Filipinos can now purchase goods from Sea’s ecommerce portal Shopee and have them delivered on the same day by Grab, thanks to a match-up announced by the two companies yesterday.
The partnership points to Grab’s ambitions in Southeast Asia’s growing last-mile logistics market, where a number of tech startups are looking to piggyback on the regional ecommerce boom.
For a limited-time fee of 25 pesos (about US$0.47), the ride-hailing firm’s GrabExpress service will deliver purchases from select Shopee sellers to anywhere in the Metro Manila area between 9:00 am and 6:00 pm, from Monday to Saturday.
Shopee said it plans to expand GrabExpress same-day delivery to more merchants, as well as to brands using its B2C portal Shopee Mall in the coming months.
Grab’s next challenge
Grab has made it clear that it sees delivery and logistics as a key growth opportunity. Though still primarily known for ride-hailing, it’s already dabbled in these areas, having offered on-demand pick-up and delivery in Indonesia for some time.
Last month, it extended its on-demand food delivery service, GrabFood, to Malaysia and Singapore. This followed Grab’s acquisition of UberEats as part of its buyout of Uber’s Southeast Asian operations earlier in the year.
When Grab CEO Anthony Tan launched Grab Ventures – the company’s startup accelerator and “innovation arm” – earlier this month, logistics was revealed to be one of its four themes, alongside transport, food, and financial services.
However, the Singapore-based firm is stepping into a crowded and highly competitive marketplace. The city-state itself has spawned a number of “last-mile” players that have netted millions in VC funding. Among them is Ninja Van, which raised a record-breaking US$87 million at the start of this year.
Competitors from farther afield include Hong Kong’s GoGoVan – which became the territory’s first unicorn following a merger last year – and Lalamove, which bagged US$100 million in series C funding last October to accelerate its Southeast Asian expansion.
But for smaller, motorcycle-based consignments – which will likely make up most of GrabExpress’ Shopee service in Manila – the biggest foe looks set to be Go-Jek.
Grab’s Indonesian rival has revealed Malaysia, Singapore, Thailand, and the Philippines as the target markets for its first international expansion. It’s leading with ride-hailing services initially. But there’s a strong likelihood that its logistics offerings – Go-Food for on-demand food, Go-Mart for groceries, Go-Send for small moto-couriered items, and Go-Box for larger consignments requiring a truck – will follow.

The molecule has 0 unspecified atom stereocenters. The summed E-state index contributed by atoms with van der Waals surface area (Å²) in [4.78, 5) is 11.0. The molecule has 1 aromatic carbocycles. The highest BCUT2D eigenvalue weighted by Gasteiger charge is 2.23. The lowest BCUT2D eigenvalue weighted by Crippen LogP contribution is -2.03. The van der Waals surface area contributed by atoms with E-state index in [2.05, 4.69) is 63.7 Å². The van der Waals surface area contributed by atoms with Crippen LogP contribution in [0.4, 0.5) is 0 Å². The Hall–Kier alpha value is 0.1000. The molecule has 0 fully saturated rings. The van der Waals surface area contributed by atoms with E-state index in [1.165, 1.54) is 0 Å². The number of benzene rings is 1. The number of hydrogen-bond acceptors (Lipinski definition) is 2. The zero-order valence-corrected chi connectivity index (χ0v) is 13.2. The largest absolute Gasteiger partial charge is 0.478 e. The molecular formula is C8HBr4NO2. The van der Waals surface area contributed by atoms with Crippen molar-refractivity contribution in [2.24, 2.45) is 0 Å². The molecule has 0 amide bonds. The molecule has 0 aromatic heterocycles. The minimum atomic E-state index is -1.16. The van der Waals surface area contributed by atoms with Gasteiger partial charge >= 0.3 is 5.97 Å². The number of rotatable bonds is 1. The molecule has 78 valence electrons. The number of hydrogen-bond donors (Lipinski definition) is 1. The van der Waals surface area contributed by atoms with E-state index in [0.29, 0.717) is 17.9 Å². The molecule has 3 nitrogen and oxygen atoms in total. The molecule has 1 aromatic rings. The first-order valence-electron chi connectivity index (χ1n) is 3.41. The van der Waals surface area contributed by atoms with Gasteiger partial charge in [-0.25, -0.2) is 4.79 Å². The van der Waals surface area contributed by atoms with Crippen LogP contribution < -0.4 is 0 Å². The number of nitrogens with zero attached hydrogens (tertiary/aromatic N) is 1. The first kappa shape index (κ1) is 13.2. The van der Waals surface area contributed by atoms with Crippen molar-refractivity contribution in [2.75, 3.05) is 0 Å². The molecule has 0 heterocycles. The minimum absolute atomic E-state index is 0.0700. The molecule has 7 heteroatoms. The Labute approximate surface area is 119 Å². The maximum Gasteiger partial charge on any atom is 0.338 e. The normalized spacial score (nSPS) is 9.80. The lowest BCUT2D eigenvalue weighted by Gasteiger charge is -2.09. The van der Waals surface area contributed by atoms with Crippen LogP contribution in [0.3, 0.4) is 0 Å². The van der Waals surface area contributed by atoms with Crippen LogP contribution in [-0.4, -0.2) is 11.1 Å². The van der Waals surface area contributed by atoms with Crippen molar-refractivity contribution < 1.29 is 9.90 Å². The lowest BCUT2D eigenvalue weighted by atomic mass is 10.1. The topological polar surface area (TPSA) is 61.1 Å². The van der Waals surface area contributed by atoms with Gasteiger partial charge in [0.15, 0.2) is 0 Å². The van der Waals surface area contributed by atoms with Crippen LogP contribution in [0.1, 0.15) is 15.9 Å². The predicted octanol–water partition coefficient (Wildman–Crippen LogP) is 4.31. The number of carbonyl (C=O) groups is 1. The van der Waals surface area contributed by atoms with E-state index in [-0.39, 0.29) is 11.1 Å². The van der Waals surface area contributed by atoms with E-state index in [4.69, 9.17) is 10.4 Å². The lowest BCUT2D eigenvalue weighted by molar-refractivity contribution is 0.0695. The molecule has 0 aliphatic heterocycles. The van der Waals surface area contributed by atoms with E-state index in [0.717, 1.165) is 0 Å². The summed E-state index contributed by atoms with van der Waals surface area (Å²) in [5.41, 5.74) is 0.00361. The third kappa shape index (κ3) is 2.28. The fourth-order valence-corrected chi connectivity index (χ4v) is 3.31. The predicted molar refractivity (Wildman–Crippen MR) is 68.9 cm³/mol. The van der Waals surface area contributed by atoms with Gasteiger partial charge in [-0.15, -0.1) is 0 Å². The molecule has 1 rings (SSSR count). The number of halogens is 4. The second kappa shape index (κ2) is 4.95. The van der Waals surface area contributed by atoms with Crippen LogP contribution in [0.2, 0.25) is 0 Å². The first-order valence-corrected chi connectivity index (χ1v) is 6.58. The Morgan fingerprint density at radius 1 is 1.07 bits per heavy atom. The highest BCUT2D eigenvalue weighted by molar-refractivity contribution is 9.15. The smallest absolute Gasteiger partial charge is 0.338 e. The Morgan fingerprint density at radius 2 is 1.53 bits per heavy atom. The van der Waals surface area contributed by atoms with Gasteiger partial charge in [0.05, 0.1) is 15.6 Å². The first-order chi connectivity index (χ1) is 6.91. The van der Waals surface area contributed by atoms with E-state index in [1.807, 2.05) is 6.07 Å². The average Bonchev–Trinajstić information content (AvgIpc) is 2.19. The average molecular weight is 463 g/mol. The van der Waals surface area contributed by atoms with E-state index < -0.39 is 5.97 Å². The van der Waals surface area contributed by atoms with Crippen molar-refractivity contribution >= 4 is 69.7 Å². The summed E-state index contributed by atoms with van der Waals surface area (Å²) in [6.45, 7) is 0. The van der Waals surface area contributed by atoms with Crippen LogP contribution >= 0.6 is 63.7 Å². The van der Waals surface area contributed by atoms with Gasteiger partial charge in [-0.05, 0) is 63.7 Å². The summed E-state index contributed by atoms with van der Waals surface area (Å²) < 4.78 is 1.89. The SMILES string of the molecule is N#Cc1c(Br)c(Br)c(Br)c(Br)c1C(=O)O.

Broader alliance unclear
Grab’s Manila partnership with Shopee may signal wider collaboration between the two companies in the near future.
Shopee’s arch rival, Lazada, has struck up a number of loyalty partnerships with companies in other sectors in an effort to retain customers. Members of Lazada’s LiveUp rewards scheme can enjoy benefits with the likes of Netflix, Foodpanda, and Ofo, among others.
Previously, Uber had been one of LiveUp’s exclusive partners, offering members S$10 (US$7.34) off every 10th Uber ride they made, as well as delivery fee refunds with UberEats.
It wasn’t initially clear what Grab’s takeover of Uber would mean for LiveUp, as Grab had launched its own lifestyle benefits program – Score – in conjunction with Singaporean supermarket chain Fairprice, with the promise of further partners joining later.
However, Lazada decided to trial Grab as a LiveUp partner in the wake of Uber’s exit. Until the pilot ends on June 30, LiveUp members can get discounts on Grab fares.
Should Grab’s LiveUp partnership continue beyond June, it may be difficult for Shopee to justify collaborating with the ride-hailing company in areas where it competes fiercely with Lazada.
This is a developing story. Please check back for updates.
Converted from Philippine peso and Singapore dollar. Rate: US$1 = PH₱53.43 = S$1.36
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